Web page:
Then March break happened and everything changed. Over the course of the week-long break from school, both of the kids were sick. James recovered fairly quickly, but George had a bad cough that lingered, so I got him some natural-remedy cough syrup.

And what has cough syrup got to do with this story? Well, George hates taking cough syrup. In order to give it to him, I have to wrap him up in a blanket and give it to him with a syringe, a tiny bit at a time so he doesn’t spit the whole lot out at me. So when he reached for the cough syrup on Monday morning, indicating that he wanted that rather than school, we knew that this school aversion was serious business.

The following morning it got worse. George woke up very early and for over two hours, he constantly said, “School is closed. No school. School uh-uh.” All the time, his anxiety level was steadily rising. The pinnacle of all of this was George going into the bathroom and trying to force himself to throw up.

Despite all of this, when the school bus arrived, he got onto it without resistance, albeit looking absolutely miserable.

I sent an email to the school describing George’s behaviour and asking if anything was going on at school that I needed to know about. I didn’t think so: this is George’s third year with the same teacher, and she’s been absolutely fantastic for him. But there is, in all likelihood, something behind this and I needed to either rule out or confirm problems at the school.

Because she is so awesome, George’s teacher called me back within an hour of me sending the email. She reassured me that everything was fine, and that she would not have known that George was having a problem if I had not gotten in touch with the school.

Then she said something that was so obvious that I felt stupid for not having thought of it immediately. She said, “Did this start after you returned from your trip?”

Of course! I had been to South Africa for two weeks by myself, leaving husband and kids to hold the fort at home. The last time I had been to South Africa, when my dad died, George was 15 months old and James wasn’t even a gleam in my eye. My absence was a highly unusual state of being for both of the kids, and George, with his autism, must have had a very difficult time processing it.

And within a few days of my return, he started his nightly “School is closed” routine.  The idea that he is working through some separation anxiety makes perfect sense. The break in routine resulting from March break would have exacerbated the problem.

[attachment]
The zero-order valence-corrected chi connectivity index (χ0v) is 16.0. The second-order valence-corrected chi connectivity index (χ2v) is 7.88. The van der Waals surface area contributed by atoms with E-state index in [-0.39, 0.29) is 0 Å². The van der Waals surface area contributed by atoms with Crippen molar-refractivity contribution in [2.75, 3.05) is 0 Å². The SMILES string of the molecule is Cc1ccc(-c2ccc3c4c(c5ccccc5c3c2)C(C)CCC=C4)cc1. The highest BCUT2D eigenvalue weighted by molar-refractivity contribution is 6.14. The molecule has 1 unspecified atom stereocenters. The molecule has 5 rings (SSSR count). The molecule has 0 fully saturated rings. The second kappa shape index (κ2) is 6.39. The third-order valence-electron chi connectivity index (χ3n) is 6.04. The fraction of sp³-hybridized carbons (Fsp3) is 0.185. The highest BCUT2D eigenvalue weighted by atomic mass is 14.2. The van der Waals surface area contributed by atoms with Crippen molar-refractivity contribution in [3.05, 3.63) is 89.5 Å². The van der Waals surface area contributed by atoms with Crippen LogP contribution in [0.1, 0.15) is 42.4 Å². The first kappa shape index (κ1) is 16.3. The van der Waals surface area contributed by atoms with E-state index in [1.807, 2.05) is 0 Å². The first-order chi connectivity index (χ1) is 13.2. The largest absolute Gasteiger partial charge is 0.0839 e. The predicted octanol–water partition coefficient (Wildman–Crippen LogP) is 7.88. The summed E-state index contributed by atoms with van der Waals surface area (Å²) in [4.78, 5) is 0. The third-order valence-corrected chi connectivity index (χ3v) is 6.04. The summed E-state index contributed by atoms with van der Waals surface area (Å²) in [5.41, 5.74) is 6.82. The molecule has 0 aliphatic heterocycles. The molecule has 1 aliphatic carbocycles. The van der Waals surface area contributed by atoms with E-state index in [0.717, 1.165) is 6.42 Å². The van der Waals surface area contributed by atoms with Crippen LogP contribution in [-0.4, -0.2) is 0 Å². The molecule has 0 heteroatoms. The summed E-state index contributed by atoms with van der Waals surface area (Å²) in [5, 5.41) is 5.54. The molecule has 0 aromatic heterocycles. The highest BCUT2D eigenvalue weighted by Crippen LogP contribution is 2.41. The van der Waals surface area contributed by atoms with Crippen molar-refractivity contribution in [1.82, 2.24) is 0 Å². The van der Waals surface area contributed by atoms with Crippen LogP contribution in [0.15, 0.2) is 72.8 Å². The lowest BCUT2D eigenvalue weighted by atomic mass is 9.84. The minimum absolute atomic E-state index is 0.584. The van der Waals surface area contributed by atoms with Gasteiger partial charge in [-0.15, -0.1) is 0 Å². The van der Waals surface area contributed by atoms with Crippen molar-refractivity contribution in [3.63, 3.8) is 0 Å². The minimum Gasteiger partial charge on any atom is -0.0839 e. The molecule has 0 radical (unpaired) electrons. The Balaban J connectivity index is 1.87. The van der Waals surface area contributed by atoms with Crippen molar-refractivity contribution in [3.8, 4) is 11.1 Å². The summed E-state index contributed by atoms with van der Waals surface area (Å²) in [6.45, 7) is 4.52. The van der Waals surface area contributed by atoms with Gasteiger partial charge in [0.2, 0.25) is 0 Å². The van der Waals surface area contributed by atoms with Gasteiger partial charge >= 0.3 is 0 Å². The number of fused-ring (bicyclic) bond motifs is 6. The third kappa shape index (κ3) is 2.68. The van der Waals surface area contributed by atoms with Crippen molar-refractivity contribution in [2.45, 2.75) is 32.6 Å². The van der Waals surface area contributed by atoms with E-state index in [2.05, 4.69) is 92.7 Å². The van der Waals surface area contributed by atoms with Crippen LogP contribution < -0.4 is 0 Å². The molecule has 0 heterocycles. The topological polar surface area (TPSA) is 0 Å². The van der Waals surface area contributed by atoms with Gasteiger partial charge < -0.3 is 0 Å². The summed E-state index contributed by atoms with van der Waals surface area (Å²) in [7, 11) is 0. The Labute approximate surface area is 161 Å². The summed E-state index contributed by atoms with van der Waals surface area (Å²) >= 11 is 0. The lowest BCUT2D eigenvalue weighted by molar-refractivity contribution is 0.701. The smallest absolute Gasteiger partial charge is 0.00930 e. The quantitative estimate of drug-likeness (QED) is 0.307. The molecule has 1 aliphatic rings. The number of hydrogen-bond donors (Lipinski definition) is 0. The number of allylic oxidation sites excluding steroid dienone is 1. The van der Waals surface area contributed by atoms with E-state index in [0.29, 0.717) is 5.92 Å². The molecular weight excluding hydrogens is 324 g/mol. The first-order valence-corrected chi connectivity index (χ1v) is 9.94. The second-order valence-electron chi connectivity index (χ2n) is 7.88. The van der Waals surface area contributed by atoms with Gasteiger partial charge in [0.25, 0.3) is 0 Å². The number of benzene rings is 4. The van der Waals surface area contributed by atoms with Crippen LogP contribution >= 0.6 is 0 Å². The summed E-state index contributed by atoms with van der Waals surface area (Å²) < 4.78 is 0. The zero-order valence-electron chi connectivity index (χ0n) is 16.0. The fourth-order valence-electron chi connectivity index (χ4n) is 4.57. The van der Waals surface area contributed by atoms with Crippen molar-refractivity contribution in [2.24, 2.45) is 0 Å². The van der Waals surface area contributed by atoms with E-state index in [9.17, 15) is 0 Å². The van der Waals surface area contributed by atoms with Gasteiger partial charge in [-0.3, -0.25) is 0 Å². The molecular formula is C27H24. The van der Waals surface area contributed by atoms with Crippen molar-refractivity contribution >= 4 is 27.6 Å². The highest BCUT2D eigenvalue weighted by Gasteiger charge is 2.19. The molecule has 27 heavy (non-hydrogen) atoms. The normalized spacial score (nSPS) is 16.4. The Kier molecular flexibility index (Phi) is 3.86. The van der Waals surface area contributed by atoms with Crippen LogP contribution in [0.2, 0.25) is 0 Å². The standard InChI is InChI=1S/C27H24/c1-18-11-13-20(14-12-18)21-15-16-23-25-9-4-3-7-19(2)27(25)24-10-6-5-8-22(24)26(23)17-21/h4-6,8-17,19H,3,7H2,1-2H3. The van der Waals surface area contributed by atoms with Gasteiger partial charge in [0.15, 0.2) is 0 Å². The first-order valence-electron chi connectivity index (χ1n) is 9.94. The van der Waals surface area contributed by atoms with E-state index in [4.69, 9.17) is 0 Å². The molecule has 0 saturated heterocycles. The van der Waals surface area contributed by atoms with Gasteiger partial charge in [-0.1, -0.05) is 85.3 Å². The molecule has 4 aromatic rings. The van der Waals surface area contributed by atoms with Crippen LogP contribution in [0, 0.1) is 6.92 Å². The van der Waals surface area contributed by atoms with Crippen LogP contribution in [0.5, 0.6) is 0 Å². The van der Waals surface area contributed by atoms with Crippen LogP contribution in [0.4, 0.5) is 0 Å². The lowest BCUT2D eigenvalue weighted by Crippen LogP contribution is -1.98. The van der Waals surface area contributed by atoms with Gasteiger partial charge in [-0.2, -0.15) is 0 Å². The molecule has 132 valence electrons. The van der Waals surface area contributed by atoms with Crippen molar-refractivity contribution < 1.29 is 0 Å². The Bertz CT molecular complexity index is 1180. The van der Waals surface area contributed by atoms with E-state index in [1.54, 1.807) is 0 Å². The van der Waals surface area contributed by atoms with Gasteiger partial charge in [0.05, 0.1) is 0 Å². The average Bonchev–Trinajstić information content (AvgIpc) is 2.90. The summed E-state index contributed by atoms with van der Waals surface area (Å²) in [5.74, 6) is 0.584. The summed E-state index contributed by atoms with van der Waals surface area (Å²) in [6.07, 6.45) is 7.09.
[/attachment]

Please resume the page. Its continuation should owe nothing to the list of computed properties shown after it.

On the one hand, I am relieved to know that everything at school is fine. But on the other hand, I feel guilty about having been away, even though my presence in South Africa was so badly needed at that time.

I can only hope that with a bit more time and many more hugs, George will feel reassured. And if I ever have to go away unexpectedly again, I hope he will know that I am coming back.

Autism Brothers

8 Nov

Sometimes, when you’re five years old and your big brother has autism, life just isn’t fair.

This weekend I spent a lot of time worrying about my son James. The worrying was prompted by reports from his before- and after-school program that he’s been acting up and is “always in trouble.” Initially, my husband and I put this down to James’ independent nature. He is a strong-willed child who is currently going through a phase of pressing other peoples’ buttons and seeing how far he can go.

But my gut instinct is telling me that I shouldn’t be giving James a hard time about his behaviour in the program – at least, not yet. Not until I have had a meeting with the program administrators to get a clearer picture. I have this nagging feeling in the back of my mind that there is something else going on here, something that might be making my baby unhappy.

About six weeks ago, we went through a decluttering blitz at my house. We got rid of toys and clothing that the boys had outgrown, and we threw out stuff of our own that has been lurking in boxes in our basement since Noah built the ark. One of the items we found was a calendar from a Chinese restaurant. It has the entire year on one long piece of fabricky-type stuff that rolls up like a mini-blind. James was fascinated with this thing and asked if he could have it. I said yes, and passed it over.

Last week while James was playing with the calendar, George kept grabbing at it and saying, “Mine!” James was getting upset because George was bugging him, and George was getting upset because he wasn’t getting the calendar. The situation escalated to the point of George having a meltdown and trying to headbutt James. And in order to stop George from going off the deep end, my husband took the calendar from James and gave it to George.